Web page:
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Russians living in Prague stage anti-war rally

March 26, 2022

Thousands of people, mostly Russian nationals, have protested in the Czech capital against Moscow's invasion of Ukraine. Organizers said it was important to show that Russian expatriates are not secret Putin supporters.

A protest by Russians in Prague in opposition to their country's invasion of Ukraine
Police said some 3,000 protesters participated in the rally under the slogan 'Russians against Putin'Image: Roman Vondrous/CTK/dpa/picture alliance

Thousands of mostly Russian nationals on Saturday protested in the Czech Republic against President Vladimir Putin's invasion of Ukraine, calling on him to stop the war.

Organizers said some 5,000 people joined the "Russians against Putin" march in downtown Prague, while police put the turnout at about 3,000.

Some protesters carried banners calling on Russians to "raise their voice and fight the real enemy, not Ukraine" and labeled Putin as a killer.

Psychological aid for Ukrainian refugees

Russians rally around Ukraine

"We want to show that the Russians who live here are against Putin, against the war, that they support Ukraine," organizer Anton Litvin told the AFP news agency.

He said the Russians in Prague are "not Putinists, they are Europeans."

Another protester and former soldier, Oleg Golopyatov, said: "Just because we are Russians doesn't mean we are automatically for the war."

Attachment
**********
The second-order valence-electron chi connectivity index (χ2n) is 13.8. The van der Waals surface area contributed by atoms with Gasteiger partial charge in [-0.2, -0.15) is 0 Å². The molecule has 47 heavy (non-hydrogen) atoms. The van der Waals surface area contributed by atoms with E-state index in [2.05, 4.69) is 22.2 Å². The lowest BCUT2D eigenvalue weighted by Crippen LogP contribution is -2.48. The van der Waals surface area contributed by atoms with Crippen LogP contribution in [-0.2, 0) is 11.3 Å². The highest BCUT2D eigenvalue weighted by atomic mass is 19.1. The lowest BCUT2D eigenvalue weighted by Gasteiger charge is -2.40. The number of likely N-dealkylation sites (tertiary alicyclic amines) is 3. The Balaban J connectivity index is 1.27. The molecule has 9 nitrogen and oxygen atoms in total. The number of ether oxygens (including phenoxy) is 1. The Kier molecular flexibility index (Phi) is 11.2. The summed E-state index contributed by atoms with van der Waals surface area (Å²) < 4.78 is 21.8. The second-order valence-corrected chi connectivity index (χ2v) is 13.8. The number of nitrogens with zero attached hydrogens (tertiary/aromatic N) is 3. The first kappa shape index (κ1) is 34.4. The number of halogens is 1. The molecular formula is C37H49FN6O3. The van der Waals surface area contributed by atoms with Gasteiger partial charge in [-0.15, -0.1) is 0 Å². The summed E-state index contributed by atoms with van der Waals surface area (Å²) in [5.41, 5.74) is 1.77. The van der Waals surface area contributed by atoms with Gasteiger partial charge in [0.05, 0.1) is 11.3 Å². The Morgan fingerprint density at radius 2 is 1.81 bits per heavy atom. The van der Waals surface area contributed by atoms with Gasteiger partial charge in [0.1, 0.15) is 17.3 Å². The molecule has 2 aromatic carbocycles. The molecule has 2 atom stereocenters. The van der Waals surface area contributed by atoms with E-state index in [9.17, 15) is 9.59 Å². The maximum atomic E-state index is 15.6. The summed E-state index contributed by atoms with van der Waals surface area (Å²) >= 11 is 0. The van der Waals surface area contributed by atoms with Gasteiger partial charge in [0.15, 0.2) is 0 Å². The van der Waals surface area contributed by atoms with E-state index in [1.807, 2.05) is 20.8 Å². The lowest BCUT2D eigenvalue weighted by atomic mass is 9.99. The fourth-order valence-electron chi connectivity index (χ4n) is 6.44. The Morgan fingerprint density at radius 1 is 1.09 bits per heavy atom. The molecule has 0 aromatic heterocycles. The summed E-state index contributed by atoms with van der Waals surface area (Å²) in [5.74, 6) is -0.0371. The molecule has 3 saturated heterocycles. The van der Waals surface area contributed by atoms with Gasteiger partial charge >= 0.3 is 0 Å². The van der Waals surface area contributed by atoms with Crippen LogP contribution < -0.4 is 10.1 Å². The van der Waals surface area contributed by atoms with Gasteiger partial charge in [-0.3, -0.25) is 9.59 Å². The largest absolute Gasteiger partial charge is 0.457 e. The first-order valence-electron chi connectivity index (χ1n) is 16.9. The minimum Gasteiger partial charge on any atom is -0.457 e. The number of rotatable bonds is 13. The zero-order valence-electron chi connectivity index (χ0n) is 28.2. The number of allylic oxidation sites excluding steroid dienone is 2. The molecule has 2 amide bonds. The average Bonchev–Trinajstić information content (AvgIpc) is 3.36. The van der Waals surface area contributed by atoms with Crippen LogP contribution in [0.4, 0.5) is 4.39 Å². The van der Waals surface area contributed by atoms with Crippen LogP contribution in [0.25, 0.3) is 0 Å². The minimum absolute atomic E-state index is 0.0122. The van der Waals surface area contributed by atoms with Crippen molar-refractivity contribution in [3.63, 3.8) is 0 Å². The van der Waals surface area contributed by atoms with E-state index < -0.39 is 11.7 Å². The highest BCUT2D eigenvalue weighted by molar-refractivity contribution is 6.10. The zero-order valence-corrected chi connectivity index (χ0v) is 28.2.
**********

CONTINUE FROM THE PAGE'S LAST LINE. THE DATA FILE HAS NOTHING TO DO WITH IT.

Golopyatov, who has lived in Prague for 15 years, added: "Ukraine is a normal country. It is terrible [what is happening there]."

Olga Buzenkova, an entrepreneur who moved from Moscow just a year ago, told AFP: "Russia has now become a fascist country. It's a repeat of 1938. We cannot ignore it and we cannot forgive it. Putin must be stopped."

Demonstrators also called on Putin to release political prisoners, including Kremlin critic Alexei Navalny, who was sentenced to nine years in jail earlier this week.

Czech Republic hosts large Russian diaspora

More than 45,000 Russian nationals lived in the Czech Republic at the end of last year, according to official figures.

There are a large number of Russian shops, some of which are now displaying Ukrainian flags or offering assistance to refugees.

Russians make up one of the largest minorities in the country, behind Ukrainians, Slovaks and Vietnamese.

The Czech government estimates 300,000 Ukrainians have fled to the country, in addition to the 200,000-strong diaspora before the invasion.

After a month, Ukraine war enters new phase

Russians distance themselves from Putin's propaganda

Besides their condemnation of the war, the protesters said they want to make it clear they are part of Czech society and not secret supporters of Putin.

In the run-up to the invasion, Russia had categorically rejected reports it planned to attack Ukraine.

Moscow presented the war as a "special military operation" to its own public, and state media has rebroadcast Putin's baseless claim that his enemies in Ukraine are Nazis.

Ukrainian President Volodymyr Zelenskyy said the Kremlin has spent billions of dollars on propaganda to reframe the war to the Russian people.

"You all know exactly what an enormous state propaganda system Russia has built," Zelenskyy said in a video message Friday night.

"Probably no one else in the world has spent such vast sums on lies."

mm/wd (AFP, dpa, Reuters)